The Trade Enforcement Digest, Issue #12

The Trade Enforcement Digest, Issue #12

Welcome to
The Trade Enforcement Digest,
a monthly newsletter brought to you by the Alliance for Trade Enforcement (AFTE).

AFTE is a coalition of trade associations and business groups that advocates for protecting American businesses and workers by enforcing U.S. trade agreements.

Would you like to speak with an AFTE representative about any of the issues discussed in this newsletter? If so, please email

Alliance Announcements

  • On December 7, AFTE released a statement on USTR’s intention to request an ITC investigation into a possible TRIPS waiver extension. The statement was featured in an IPWatchdog article soon after its release.

  • On December 9, AFTE Executive Director Brian Pomper was quoted in a Washington Times story on the dangers of counterfeiting during the holiday season.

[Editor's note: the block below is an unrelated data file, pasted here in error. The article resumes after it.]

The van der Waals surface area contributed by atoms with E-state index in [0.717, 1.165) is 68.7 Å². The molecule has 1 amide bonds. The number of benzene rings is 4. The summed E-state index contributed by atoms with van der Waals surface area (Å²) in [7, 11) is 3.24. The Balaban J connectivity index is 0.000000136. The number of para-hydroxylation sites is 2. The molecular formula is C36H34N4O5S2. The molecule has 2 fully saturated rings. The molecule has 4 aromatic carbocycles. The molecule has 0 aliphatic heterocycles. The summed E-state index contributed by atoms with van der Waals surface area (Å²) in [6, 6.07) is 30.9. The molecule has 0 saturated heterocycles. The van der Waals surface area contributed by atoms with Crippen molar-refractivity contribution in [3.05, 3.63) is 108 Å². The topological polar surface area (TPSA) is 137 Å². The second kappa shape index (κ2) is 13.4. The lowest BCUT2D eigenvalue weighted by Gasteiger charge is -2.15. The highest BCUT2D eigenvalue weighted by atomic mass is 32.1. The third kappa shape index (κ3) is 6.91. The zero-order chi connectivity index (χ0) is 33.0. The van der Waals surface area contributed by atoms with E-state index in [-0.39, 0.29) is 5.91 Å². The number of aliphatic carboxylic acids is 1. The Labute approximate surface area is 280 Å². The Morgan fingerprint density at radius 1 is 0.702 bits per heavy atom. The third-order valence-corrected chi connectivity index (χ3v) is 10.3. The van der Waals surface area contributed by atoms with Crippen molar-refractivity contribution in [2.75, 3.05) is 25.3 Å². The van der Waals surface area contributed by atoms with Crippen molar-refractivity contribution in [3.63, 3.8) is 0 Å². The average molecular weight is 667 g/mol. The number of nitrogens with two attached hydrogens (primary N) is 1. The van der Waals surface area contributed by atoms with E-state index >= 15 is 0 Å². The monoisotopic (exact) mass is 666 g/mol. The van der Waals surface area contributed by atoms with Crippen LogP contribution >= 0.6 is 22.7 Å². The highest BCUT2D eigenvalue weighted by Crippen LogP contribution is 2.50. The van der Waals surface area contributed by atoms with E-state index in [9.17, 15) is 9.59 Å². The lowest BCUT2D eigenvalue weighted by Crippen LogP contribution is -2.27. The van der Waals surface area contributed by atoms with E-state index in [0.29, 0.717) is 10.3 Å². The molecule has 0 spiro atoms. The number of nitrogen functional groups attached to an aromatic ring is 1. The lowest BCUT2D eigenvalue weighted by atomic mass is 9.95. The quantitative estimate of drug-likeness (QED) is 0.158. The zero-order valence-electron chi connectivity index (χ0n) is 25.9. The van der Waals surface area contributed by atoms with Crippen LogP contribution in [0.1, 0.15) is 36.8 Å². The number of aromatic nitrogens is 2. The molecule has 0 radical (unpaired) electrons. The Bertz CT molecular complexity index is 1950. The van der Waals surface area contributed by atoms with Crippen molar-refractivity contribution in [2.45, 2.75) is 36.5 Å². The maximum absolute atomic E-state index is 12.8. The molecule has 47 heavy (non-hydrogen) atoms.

In the News

  • Doug McKalip Confirmed by Senate as USTR’s Chief Agricultural Negotiator: The United States Senate confirmed Doug McKalip to serve as USTR’s Chief Agricultural Negotiator. Doug has considerable experience, including as Senior Advisor to the Secretary of Agriculture. (USTR, 12/22)
  • WTO Member States Agree to Postpone Deadline for TRIPS Waiver Extension Decision: At the final WTO General Council meeting of the year, member states agreed to postpone the deadline to decide whether to extend the TRIPS waiver for Covid-19 vaccines to therapeutics and diagnostics. The WTO General Council will consider the length of the postponement at its next meeting early next year. (WTO, 12/20)